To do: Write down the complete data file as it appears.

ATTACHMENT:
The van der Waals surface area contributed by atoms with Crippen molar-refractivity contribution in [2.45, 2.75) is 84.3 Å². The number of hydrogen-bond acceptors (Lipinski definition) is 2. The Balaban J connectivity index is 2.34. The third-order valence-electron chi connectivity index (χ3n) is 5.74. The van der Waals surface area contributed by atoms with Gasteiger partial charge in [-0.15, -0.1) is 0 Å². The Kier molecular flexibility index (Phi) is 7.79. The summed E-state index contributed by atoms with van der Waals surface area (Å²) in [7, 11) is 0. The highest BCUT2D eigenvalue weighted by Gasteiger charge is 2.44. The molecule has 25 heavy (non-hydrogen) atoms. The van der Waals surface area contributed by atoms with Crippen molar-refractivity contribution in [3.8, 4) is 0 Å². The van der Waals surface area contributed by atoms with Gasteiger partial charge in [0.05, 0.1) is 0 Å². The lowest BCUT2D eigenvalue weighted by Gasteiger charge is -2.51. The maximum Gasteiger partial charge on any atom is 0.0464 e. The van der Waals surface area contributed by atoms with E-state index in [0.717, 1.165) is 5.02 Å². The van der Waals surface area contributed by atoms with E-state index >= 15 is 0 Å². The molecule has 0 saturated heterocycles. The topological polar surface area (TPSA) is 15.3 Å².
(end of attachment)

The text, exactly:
The van der Waals surface area contributed by atoms with Crippen molar-refractivity contribution in [2.45, 2.75) is 84.3 Å². The number of hydrogen-bond acceptors (Lipinski definition) is 2. The Balaban J connectivity index is 2.34. The third-order valence-electron chi connectivity index (χ3n) is 5.74. The van der Waals surface area contributed by atoms with Gasteiger partial charge in [-0.15, -0.1) is 0 Å². The Kier molecular flexibility index (Phi) is 7.79. The summed E-state index contributed by atoms with van der Waals surface area (Å²) in [7, 11) is 0. The highest BCUT2D eigenvalue weighted by Gasteiger charge is 2.44. The molecule has 25 heavy (non-hydrogen) atoms. The van der Waals surface area contributed by atoms with Crippen molar-refractivity contribution in [3.8, 4) is 0 Å². The van der Waals surface area contributed by atoms with Gasteiger partial charge in [0.05, 0.1) is 0 Å². The lowest BCUT2D eigenvalue weighted by Gasteiger charge is -2.51. The maximum Gasteiger partial charge on any atom is 0.0464 e. The van der Waals surface area contributed by atoms with E-state index in [0.717, 1.165) is 5.02 Å². The van der Waals surface area contributed by atoms with E-state index >= 15 is 0 Å². The molecule has 0 saturated heterocycles. The topological polar surface area (TPSA) is 15.3 Å².